Republican attack on the environment

To serve and protect: AG Josh Stein sues Trump over vehicle emissions

Sometimes you have to fight to preserve progress:

The lawsuit argues that the final Safer Affordable Fuel-Efficient Vehicles (SAFE) rule stops progress that has been made to protect the environment and reduce greenhouse gas emissions, hurts the economy, and harms public health.

“The Trump administration’s new rule undoes hard-earned progress to protect our health, environment, and economy,” said Attorney General Josh Stein. “As Attorney General, I will fight to uphold the law and safeguard the air we breathe and the water we drink.”

"Hard-earned progress" is right on the money. The U.S. Supreme Court had to (literally) order George W. Bush's EPA to regulate vehicle emissions in 2007, and they fiddled around until Obama's EPA started genuinely working on it. But here's the kicker: auto makers responded to both the emissions regulations and CAFE Standards (MPG), and vast improvements were made in both areas. Traffic still backs up around LA, but most of the smog is gone. In other words, everybody's happy, except the anti-government ideologues. This is what we're dealing with:

Renewable energy surpasses coal-burning in nation's power generation

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The clean energy revolution is more than just a slogan:

The United States is on track to produce more electricity this year from renewable power than from coal for the first time on record, new government projections show, a transformation partly driven by the coronavirus pandemic, with profound implications in the fight against climate change.

It is a milestone that seemed all but unthinkable a decade ago, when coal was so dominant that it provided nearly half the nation’s electricity. And it comes despite the Trump administration’s three-year push to try to revive the ailing industry by weakening pollution rules on coal-burning power plants.

Please understand: It wasn't those air pollution rules that brought renewable energy to the level it is right now; it was the wise decision to harness the market and entice investors into the mix. Policies like NC's Renewable Energy Portfolio Standards created the demand that drove production and innovation, two key areas that had been dormant for wind and solar for so long. And once that process began, the costs associated with renewable energy would (naturally) drop, keeping the momentum going:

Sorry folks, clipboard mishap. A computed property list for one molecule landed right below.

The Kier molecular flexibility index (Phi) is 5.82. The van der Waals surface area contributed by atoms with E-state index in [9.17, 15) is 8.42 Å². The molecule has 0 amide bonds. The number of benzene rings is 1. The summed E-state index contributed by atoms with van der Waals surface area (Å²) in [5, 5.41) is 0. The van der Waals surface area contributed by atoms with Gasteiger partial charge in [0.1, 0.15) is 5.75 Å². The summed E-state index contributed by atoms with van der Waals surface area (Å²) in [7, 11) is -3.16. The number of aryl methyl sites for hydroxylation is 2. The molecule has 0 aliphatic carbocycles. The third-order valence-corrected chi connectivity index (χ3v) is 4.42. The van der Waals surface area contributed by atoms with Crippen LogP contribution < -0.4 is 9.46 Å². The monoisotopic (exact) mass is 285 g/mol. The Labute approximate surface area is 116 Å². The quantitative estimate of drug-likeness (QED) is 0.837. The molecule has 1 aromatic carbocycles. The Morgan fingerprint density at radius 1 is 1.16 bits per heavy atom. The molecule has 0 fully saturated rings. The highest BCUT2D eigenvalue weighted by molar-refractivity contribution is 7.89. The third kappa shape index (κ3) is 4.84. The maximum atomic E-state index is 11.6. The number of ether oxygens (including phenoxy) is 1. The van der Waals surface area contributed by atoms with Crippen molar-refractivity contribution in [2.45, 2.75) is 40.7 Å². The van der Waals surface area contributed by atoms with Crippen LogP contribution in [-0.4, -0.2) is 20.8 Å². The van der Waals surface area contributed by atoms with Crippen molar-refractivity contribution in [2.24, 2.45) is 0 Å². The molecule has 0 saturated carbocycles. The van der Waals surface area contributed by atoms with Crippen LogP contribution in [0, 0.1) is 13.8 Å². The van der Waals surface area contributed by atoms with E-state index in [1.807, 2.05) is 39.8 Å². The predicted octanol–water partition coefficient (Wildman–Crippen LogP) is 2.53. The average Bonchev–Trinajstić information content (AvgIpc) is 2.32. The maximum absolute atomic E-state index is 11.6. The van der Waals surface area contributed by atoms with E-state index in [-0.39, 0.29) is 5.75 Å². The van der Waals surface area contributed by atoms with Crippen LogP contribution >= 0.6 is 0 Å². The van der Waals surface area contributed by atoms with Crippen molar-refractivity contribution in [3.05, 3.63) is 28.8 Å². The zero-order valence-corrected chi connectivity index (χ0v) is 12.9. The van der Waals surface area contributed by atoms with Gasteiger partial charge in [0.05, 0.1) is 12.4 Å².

Coal Ash Wednesday: Think of the children

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Because exposure to coal ash can be devastating to them:

Experimental research has demonstrated that fine and ultrafine particulate matter can pass directly through the nasal olfactory pathway into the circulatory system to the brain.18,19 In addition, research has shown when air pollution is cleared from the lungs it can enter the gut and exit the body via the gastrointestinal tract.20

Chronic exposure to air pollution and particulate matter has been found to cause chronic inflammation and elevated levels of cytokines throughout the body and brain.18,19 In addition, some of the metals in fly ash are neurotoxins,21-24 and exposure to neurotoxic heavy metals during rapid growth in the early stages of life can disrupt developmental processes and result in neurological dysfunction.17,24

Normally I would remove those reference numbers to make the reading easier, but it's good to occasionally give a nod to legitimate research. There's so much industry-funded nonsense out there (a lot of) people can't tell the difference anymore. Prior to the Clean Smokestacks Act of 2002, a heinous amount of the fly ash produced by coal combustion was escaping into the air, literally blanketing the state. But even with the new scrubbers in place these days, particulate matter from coal burning is still polluting our skies. And children are especially vulnerable:

Refurbished textile mill will become another NC wood pellet plant

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Spelling the demise of thousands more acres of trees:

This factory used to house Alamac American Knits, an erstwhile leading manufacturer of woven fabrics. But it closed in 2017, in part due to market pressures, but also because of damage inflicted by Hurricane Matthew, which the previous year dumped 10 inches of rain on the town, flooding the Lumber River until it burst its banks.

Now the 150-acre site is the home of Active Energy Renewable Power. A subsidiary of Active Energy Group, it is a publicly traded British company with a spotty project history. Aided by a half-million dollars in state taxpayer money, it is the latest entrant into the state’s wood pellet business.

It's long past time for us to stop referring to wood pellet burning as "renewable energy." It's not. Some of the wood they use comes from old-growth hardwoods, very often located in or near our critical wetlands, and many of those trees are over 100 years old. It's not as asinine as John Skvarla's (thanks, McCrory) claim that crude oil is renewable, but it ranks up there. This also has COVID 19 implications as well, since scientists have determined that fine particulate air pollution increases risk for fatalities in people who live in dirty air environments. Their own permit application is damning enough:

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